First of all, remember that using FAT32 you cannot set UNIX-like file permissions (owner/group read/write/execute etc.) - so everything you put on FAT32 is available for everyone that can access the mount point..
If I were you, I'd resize the partitions and give Linux a bit more space, but that's your own decicion.
What you do is simply mount the desired FAT32 partitions under Linux. An example: let's create two directories under /mnt that you mount your two different FAT32 partitions into (all the lines starting with # are comments
that you are not supposed to write):
# first obtain superuser rights, since that's needed;
# type the password when asked
# now that the mount points are created, let's mount the drives.
# In this example let's say we want to mount Windows drives C and D
# that appear to be two partitions on the first harddisk, so they
# are hda1 and hda2 under Linux in this example. Let's edit fstab with
# vim - if you don't have it or like to use something else, do it
# scroll down to the bottom, press A (that is, press shift+a) and ENTER
# to get a new line, then type the following 2 lines:
/dev/hda1 /mnt/part1 vfat users,rw,auto 0 0
/dev/hda2 /mnt/part2 vfat users,rw,auto 0 0
# now press ESC then write :wq (that is, press shift-dot then w and q and ENTER)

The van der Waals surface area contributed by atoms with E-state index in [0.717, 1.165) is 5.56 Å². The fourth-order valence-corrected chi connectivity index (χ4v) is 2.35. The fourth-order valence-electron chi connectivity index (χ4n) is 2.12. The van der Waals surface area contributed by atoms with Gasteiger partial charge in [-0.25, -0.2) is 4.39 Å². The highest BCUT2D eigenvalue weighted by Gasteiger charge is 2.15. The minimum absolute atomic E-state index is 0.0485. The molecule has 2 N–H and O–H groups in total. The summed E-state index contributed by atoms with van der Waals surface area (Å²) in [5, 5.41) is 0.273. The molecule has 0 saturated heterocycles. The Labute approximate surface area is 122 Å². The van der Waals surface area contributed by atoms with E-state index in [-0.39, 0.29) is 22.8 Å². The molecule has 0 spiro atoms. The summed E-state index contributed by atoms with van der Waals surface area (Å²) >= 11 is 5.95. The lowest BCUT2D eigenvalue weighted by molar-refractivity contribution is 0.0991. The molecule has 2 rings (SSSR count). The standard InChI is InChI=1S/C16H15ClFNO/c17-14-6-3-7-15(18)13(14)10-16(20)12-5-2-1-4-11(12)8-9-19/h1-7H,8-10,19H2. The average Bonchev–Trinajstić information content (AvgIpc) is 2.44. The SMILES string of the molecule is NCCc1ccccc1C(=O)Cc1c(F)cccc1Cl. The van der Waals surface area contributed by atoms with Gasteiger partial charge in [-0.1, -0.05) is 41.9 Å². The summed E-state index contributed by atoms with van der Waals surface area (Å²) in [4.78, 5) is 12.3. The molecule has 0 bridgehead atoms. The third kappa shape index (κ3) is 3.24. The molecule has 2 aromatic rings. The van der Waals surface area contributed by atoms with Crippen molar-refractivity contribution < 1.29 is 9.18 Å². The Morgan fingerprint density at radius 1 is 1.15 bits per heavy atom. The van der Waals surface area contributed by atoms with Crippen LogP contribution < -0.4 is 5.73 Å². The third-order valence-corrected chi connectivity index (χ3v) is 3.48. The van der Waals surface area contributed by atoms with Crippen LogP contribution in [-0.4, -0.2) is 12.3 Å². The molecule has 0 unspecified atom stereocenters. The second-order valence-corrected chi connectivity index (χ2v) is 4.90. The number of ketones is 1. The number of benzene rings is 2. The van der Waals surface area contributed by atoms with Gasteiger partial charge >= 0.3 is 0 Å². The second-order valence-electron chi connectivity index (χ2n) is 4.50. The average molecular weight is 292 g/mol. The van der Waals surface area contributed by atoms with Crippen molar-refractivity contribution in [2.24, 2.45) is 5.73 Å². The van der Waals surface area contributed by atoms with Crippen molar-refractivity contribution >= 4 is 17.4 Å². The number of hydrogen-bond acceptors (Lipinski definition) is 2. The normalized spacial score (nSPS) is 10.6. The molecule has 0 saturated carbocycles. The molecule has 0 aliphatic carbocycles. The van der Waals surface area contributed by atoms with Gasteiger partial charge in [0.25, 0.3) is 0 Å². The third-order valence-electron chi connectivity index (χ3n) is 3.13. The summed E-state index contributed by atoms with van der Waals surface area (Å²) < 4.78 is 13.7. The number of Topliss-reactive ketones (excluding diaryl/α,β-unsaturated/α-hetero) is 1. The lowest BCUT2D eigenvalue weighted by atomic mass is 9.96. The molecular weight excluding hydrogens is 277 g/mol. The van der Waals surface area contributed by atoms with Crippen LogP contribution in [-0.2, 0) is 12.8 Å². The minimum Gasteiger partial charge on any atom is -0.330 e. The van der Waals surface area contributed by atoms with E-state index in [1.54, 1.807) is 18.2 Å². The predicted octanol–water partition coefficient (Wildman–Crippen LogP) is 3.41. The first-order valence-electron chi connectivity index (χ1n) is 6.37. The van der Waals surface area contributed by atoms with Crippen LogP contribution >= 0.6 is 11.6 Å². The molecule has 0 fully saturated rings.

# to save and exit vim.
you should get the first partition on the first harddrive (hda1, usually windows "C") to be present under /mnt/part1 and the second partition ("D") under /mnt/part2. Now the partitions are there, but probably accessible by root only - to change this, you'll need to edit your security settings (probably add your user to some group?) which depend on the distribution you use. If you wanted to grant everybody (EVERYBODY!) access to the drives, you would add an option umask=022
to the options in the two fstab lines (after auto
, for example). But it's wiser to just give access to some users you trust; you can do that in multiple ways I think..umask is only one of them. Giving your user or group ID to umask option (mentioned above) should grant you access too..
That's about it. If you like to mount the drives elsewhere, change the directory names (part1 and part2) and change the fstab lines accordingly. If you don't like the partitions to get mounted automatically, remove auto
from the fstab lines. If you want more, read man fstab
to get more knowledge on what you can do..
Oh - and if (when) you want to mount different partitions (I'm not sure if hda1 and hda2 are what you want), just alter the example above.